German-French cellist Nicolas Altstaedt is renowned for his creativity and versatility in his captivating performances of repertoire on both gut and modern strings.
Awarded the Credit Suisse Young Artist Award in 2010, Altstaedt performed Schumann's Cello Concerto with the Vienna Philharmonic Orchestra under Gustavo Dudamel at the Lucerne Festival. Since then, he has performed worldwide with orchestras that include the Tonhalle-Orchester Zürich, Tokyo Symphony Orchestra, Tokyo Metropolitan Symphony Orchestra, Melbourne Symphony Orchestra, and all of the BBC orchestras, working with conductors Sir Roger Norrington, Sir Neville Marriner, Vladimir Ashkenazy, and Andrea Marcon, among others.
Orchestral highlights of this season include debuts with the Deutsche Sinfonie-Orchester Berlin and Martyn Brabbins, Kammerorchester Basel and Giovanni Antonini, NDR Elbphilharmonie Orchester and Thomas Hengelbrock, and NDR Radio Philharmonic Orchestra (Hannover) and Andrew Manze. Altstaedt will perform Esa-Pekka Salonen's new concerto this summer at the Helsinki Festival with the composer conducting. In future seasons, Altstaedt will work with the Helsinki Philharmonic Orchestra, Detroit Symphony Orchestra, Orchestre Symphonique de Québec, and Gürzenich Orchestra Cologne, in addition to being the artist-in-residence with the NDR Elbphilharmonie Orchester, where he will work with Sakari Oramo and Krzysztof Urbanski.
At the invitation of Gidon Kremer, Altstaedt became artistic director of the Lockenhaus Chamber Music Festival in 2012. In 2014, he took over the artistic direction of the Haydn Philharmonie, with whom he regularly performs at the Vienna Konzerthaus, Esterhazy Festival, and on tour.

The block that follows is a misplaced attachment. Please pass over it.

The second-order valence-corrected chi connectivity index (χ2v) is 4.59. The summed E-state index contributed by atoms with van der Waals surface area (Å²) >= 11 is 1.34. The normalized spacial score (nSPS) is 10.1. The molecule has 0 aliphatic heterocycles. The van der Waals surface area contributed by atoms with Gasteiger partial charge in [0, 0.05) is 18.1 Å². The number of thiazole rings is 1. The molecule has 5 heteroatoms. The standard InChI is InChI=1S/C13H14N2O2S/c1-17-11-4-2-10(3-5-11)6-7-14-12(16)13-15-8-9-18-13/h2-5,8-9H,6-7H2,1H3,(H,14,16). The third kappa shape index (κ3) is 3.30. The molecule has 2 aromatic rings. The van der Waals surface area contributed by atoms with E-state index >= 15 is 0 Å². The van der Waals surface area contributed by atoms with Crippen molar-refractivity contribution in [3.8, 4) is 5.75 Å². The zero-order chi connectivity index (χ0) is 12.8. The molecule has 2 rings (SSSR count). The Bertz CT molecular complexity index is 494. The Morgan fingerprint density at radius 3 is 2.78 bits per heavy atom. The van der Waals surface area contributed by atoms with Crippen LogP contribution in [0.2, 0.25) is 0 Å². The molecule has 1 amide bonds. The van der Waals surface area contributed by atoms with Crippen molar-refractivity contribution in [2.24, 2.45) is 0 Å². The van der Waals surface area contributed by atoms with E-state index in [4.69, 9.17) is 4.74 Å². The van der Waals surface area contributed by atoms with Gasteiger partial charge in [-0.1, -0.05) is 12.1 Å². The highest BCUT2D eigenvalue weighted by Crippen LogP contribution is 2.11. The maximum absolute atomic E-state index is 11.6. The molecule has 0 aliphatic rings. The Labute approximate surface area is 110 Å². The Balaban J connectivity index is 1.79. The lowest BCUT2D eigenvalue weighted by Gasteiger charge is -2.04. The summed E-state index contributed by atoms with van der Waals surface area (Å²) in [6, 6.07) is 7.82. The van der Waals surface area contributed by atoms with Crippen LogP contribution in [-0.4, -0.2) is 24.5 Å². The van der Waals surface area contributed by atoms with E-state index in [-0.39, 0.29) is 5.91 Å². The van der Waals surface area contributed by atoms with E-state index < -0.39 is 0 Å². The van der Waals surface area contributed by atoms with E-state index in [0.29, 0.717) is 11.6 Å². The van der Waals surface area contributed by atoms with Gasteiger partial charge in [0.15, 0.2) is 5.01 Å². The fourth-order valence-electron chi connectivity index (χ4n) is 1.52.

Altstaedt was a BBC New Generation Artist (2010-2012) and a recipient of the Borletti-Buitoni Trust Fellowship in 2009. He plays a violoncello by Giulio Cesare Gigli, Rome, from around 1760.
Praised as an "excellent pianist" with "titanic force" (The New York Times), Adam Marks is an active soloist, chamber musician, and educator. Highlights of his 2016-2017 season include celebrations of Steve Reich with the San Francisco Symphony, a tour of Australia with eighth blackbird, a collaboration with filmmaker Jenny Perlin at the Whitney Museum of American Art, and continued touring and residency work as part of the duo Albatross. He has appeared as soloist with the Mission Chamber Orchestra, Manchester Symphony Orchestra, and National Repertory Orchestra, and at notable venues that include the Salle Cortot, Carnegie Hall, Miller Theatre, Logan Center for the Arts, Millennium Park, and Ravinia. He was a laureate of the 2008 Orléans Competition for contemporary music in France. Recent international solo performances include recitals in Brazil, Singapore, and Croatia.